From the impacts of the Great Resignation to navigating a growing need for flexible hours and hybrid schedules, organizations face many challenges in retaining their employees. A common solution to both of these issues is a well-constructed onboarding plan. While many organizations offer these programs, it appears that most may be missing the mark.
Successful onboarding programs are critical for getting employees started on the right path and minimizing the information overload that comes with a new job. Unfortunately, the pandemic forced many companies to shift to a virtual onboarding approach, before they were ready to adapt. In a 2020 Workable study, HR employees were polled and listed remote hiring, onboarding, and training as primary obstacles in filling open positions within the company.
Although beginning a job remotely can help ease employees' transition into remote work, it makes their ability to connect to the organization more difficult. A 2021 study from Principles found that 94% of HR professionals polled have onboarded new hires that have only interacted with their team virtually and have yet to meet anyone in person, 31% said that new hires are struggling to connect with their colleagues and 10% were unsure how their new hires were adjusting. All of these results highlight the importance of creating a company culture that supports employees' overall well-being as well as their performance and allows them to feel connected from afar.
7 Tips for Onboarding Success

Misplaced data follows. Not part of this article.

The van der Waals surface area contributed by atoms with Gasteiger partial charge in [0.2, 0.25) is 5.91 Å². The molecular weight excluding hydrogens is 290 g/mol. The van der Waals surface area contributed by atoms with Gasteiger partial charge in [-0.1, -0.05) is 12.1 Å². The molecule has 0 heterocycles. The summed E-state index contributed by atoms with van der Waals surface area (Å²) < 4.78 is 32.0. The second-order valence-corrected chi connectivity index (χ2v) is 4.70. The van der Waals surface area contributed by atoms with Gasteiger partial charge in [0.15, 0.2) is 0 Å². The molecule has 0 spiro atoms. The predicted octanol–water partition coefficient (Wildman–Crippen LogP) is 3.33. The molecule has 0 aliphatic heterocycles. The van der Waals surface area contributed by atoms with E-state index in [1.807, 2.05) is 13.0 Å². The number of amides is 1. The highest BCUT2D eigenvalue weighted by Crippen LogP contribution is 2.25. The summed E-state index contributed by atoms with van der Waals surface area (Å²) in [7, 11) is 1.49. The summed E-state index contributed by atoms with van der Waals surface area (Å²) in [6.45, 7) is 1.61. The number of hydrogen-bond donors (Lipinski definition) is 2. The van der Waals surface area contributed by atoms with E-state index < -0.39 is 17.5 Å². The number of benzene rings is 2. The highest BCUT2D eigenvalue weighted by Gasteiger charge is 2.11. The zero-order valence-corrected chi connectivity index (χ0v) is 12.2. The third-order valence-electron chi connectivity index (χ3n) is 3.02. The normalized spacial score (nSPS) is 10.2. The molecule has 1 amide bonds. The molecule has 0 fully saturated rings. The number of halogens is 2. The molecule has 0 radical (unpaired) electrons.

Understand their challenges. Recognize that problems are the norm when starting a new job and proactively address potential obstacles for your new hires. If a new hire is reluctant to raise their hand with a problem, issues will pile up and new relationships will be strained.
Accelerate their learning. Supply your employees with the new technical knowledge they need to do the job, but also the cultural and political knowledge about how your organization works so they can be productive and feel connected sooner.
Make them part of the team. Practice inclusive onboarding. Introduce the new hire to the team and explain everyone’s role. Do it sooner rather than later so everyone can be a part of helping the new team member get acclimated.
Connect them with key stakeholders. There are likely people outside of the new employee’s team who are important to know, so be sure to make introductions.
Give them direction. Set clear expectations. Tell the new employee what needs to be done, how to go about doing it, and why it matters. Then give them a point of contact to go to when help is needed.
Help them get early wins. The sooner you start celebrating success, the better; it makes employees feel valued, builds confidence, and generates momentum.
Coach them for success. After the initial onboarding, continue to connect with and coach your employees. Even a simple "How are you doing in the new role?" now and then can go a long way.
"Onboarding is a magic moment when new employees decide to stay engaged or become disengaged."
Amy Hirsh Robinson, The Interchange Group in Los Angeles
The onboarding process lays the foundation for an employee's success. It could set them on a course to either become loyal and productive or confused and disengaged. Amy Hirsh Robinson with the Interchange Group suggests that after the initial orientation, organizations should survey new employees to check whether their expectations are being met and then continue with regular check-ins. Another suggestion is to pair new hires up with a mentor or buddy, to ensure they have someone they can direct questions to and get support from, outside of their manager.
With so many organizations hiring and in need of great talent, it is imperative to create a culture of belonging for your new hires. Retaining your employees boosts your reputation in the market as well as ensures you have a healthy talent pipeline for succession planning and organizational growth. Building a people-first corporate mindset sends the important message that the organization is invested in the employee's successful integration and resiliency during a critical period of initial adjustment.